TikTok is stoking some serious nostalgia among American consumers. The social media site that focuses on short videos is creating what’s being called the “nostalgia economy” among young consumers who are hungry for the simpler times enjoyed by Millennials and members of Generation X. It’s also making investors hungry for certain retail stocks.
Videos that focus on jeans, hoodies and jackets from the 1990s and early 2000s are currently all the rage on TikTok. Even compact discs are going viral on the site. And the nostalgia economy is creating some renewed buzz and popularity for clothing retailers whose heyday was more than 15 or 20 years ago.
Here are seven retail stocks to buy for the TikTok induced nostalgia economy.
- Gap (NYSE:GPS)
- Abercrombie & Fitch (NYSE:ANF)
- Ralph Lauren (NYSE:RL)
- Levi Strauss & Co. (NYSE:LEVI)
- Crocs (NASDAQ:CROX)
- Columbia Sportswear (NASDAQ:COLM)
- American Eagle Outfitters (NYSE:AEO)
TikTok Retail Stocks to Buy: Gap (GPS)
Remember the popular advertising campaign from the early to mid-2000s where celebrities such as Willie Nelson and John Mayer told consumers to “fall into the Gap?” That ad campaign led to the sale of a lot of hoodies and jeans about 20 years ago. And nostalgia for those same items is helping to fuel sales at the Gap today.
The company is also generating buzz in the retail world for its Kanye West branded “Yeezy x Gap Perfect Hoodie,” which costs $90 and sold out hours after going on sale at the end of this September. Owing to its strong sales, Gap has raised its full-year guidance and now expects sales to grow by 30% compared to 2020.
Unfortunately the strong sales and buzz have not helped GPS stock, which is down about 8% over the past month to $22.10. The stock is now 40% below its 52-week high of $37.63. While the company’s share price rallied at the start of this year as the U.S. economy began to reopen, it has since fizzled along with stocks across the retail sector. Still, the company is expanding this year, opening 50 new Old Navy and Athleta stores in Canada and the U.S. as the economic reopening gathers momentum.
At its current price, analysts see Gap stock as undervalued. Among the 19 analysts who cover the company, there is a median price target on the stock of $32.00, implying a 40% gain over the coming 12 months.
Abercrombie & Fitch (ANF)
Abercrombie & Fitch isn’t as popular as it was in the 1990s, but its stock still has some pull. Year-to-date, the share price of ANF is up a spectacular 90% to $38.73. However, almost all of that gain came in this year’s first six months. Since July 1, the stock has come down 16% from its peak of $47.29.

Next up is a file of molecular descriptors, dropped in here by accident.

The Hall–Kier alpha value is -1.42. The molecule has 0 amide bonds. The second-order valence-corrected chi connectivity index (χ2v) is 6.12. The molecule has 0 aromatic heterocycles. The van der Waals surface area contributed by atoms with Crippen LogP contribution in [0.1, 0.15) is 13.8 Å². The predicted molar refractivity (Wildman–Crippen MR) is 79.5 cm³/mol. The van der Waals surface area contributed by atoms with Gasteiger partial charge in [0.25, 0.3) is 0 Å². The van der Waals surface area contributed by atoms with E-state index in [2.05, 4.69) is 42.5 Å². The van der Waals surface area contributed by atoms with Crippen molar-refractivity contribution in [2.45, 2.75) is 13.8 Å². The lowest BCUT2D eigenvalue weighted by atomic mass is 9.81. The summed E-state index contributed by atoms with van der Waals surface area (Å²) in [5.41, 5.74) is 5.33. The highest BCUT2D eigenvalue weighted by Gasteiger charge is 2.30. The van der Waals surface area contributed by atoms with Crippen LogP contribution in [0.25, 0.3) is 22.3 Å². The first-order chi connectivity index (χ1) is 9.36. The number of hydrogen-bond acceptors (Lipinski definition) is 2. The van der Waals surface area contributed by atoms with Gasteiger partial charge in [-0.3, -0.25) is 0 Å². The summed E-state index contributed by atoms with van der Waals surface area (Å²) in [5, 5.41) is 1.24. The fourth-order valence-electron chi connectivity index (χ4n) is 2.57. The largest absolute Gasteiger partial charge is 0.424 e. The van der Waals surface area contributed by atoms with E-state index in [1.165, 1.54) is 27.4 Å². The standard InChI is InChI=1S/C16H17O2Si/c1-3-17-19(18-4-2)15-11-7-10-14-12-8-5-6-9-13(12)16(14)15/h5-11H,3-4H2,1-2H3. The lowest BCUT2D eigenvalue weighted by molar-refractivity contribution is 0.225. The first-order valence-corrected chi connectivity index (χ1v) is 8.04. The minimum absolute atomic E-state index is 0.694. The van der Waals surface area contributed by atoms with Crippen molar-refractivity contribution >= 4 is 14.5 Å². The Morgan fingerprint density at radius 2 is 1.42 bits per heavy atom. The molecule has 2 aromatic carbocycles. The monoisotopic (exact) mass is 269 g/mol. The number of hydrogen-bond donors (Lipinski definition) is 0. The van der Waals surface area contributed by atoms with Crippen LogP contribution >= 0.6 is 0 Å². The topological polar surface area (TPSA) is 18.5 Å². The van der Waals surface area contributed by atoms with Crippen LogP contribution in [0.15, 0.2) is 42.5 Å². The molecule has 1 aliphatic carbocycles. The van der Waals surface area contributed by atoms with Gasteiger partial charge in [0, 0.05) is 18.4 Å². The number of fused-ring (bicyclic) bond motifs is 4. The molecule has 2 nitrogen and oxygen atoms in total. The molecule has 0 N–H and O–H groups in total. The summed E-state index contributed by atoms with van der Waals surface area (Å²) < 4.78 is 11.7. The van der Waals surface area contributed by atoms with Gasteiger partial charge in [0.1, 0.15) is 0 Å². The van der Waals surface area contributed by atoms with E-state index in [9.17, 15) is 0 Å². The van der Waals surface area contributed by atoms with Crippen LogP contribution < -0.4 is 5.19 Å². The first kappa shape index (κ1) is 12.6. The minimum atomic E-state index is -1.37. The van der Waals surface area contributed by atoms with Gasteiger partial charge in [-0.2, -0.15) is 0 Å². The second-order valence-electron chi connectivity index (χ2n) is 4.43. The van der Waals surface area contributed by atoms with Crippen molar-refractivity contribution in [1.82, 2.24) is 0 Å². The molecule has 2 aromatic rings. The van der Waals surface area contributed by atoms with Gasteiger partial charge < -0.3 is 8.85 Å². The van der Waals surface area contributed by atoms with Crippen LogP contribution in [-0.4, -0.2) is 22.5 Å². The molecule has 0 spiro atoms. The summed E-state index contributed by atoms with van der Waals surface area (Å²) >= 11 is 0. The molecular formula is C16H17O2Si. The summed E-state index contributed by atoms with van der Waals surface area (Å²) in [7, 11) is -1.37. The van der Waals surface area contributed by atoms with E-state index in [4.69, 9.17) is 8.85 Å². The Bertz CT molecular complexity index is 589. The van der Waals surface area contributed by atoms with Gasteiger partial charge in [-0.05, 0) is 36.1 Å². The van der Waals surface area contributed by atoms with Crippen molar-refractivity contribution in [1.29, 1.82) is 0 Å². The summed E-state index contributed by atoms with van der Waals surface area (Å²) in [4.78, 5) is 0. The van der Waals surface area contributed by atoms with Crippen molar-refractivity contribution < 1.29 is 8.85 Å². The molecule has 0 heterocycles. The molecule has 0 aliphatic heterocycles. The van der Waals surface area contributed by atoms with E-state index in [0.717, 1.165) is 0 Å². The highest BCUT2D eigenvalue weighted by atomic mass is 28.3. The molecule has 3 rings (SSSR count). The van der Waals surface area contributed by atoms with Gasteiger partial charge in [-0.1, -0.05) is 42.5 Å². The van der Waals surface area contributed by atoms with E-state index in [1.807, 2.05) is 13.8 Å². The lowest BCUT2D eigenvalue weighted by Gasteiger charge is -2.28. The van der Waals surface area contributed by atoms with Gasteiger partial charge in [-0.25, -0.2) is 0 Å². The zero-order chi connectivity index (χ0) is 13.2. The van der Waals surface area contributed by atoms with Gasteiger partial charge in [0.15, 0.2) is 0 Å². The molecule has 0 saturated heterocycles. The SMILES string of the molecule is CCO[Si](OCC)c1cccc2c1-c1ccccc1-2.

The pullback came after the New Albany, Ohio-based company released mixed second quarter financial results that underwhelmed Wall Street. Abercrombie & Fitch announced earnings per share (EPS) that were 145% higher than analysts estimates but revenues that were only 3% above pre-pandemic levels reported in the second quarter of 2019. Online or digital sales held up in the latest period, up 52% compared to Q2 2019.
Despite the downturn and unsettling quarterly results, analysts remain high on ANF stock, with a median price target of $52.50, which would represent a 33% increase over the next year. The company has said it plans to continue focusing on strengthening its online or digital sales coming out of the pandemic, noting that they are more cost-efficient and have helped the company’s operating margin reach its current level of 7.3%, which is substantially higher than the 5% level that most traditional retailers enjoy.
If Abercrombie & Fitch reports stronger earnings across the board for the third quarter when it next announces results on November 22, the share price could rebound.
TikTok Retail Stocks to Buy: Ralph Lauren (RL)
Polo shirts by Ralph Lauren were a status symbol of sorts in the 1980s and the designer helped to popularize the so called “preppy look” that is associated with wealth in America. And Ralph Lauren remains popular today, riding waves of nostalgia that ebb and flow at various times.
Today, RL stock is enjoying a breakout having risen 7% over the last month to $124.22 per share. Year-to-date, the stock is up 20%. The current rally was sparked by the company’s solid fiscal 2022 first quarter performance, with both revenues and earnings per share beating the expectations of Wall Street. The company reported that its revenues grew 182% year-over-year during the quarter, which included a 301% jump in North American sales (the U.S. and Canada combined).
With in-person shopping returning to malls and outlet stores, consumers have been quick to buy Ralph Lauren handbags, shoes and clothing items. The strong fiscal Q1 earnings led the company to raise its full year guidance for revenue growth to between 25% and 30%, having previously forecast growth of about 20% for the year. With the global economy reopening, Ralph Lauren has also doubled its marketing spend this year, sponsoring sporting events ranging from the U.S. Olympic team and the Wimbledon tennis championship to Major League Baseball.
The median price target on RL stock is currently $140 a share, for a potential 13% gain from its current price.
Levi Strauss & Co. (LEVI)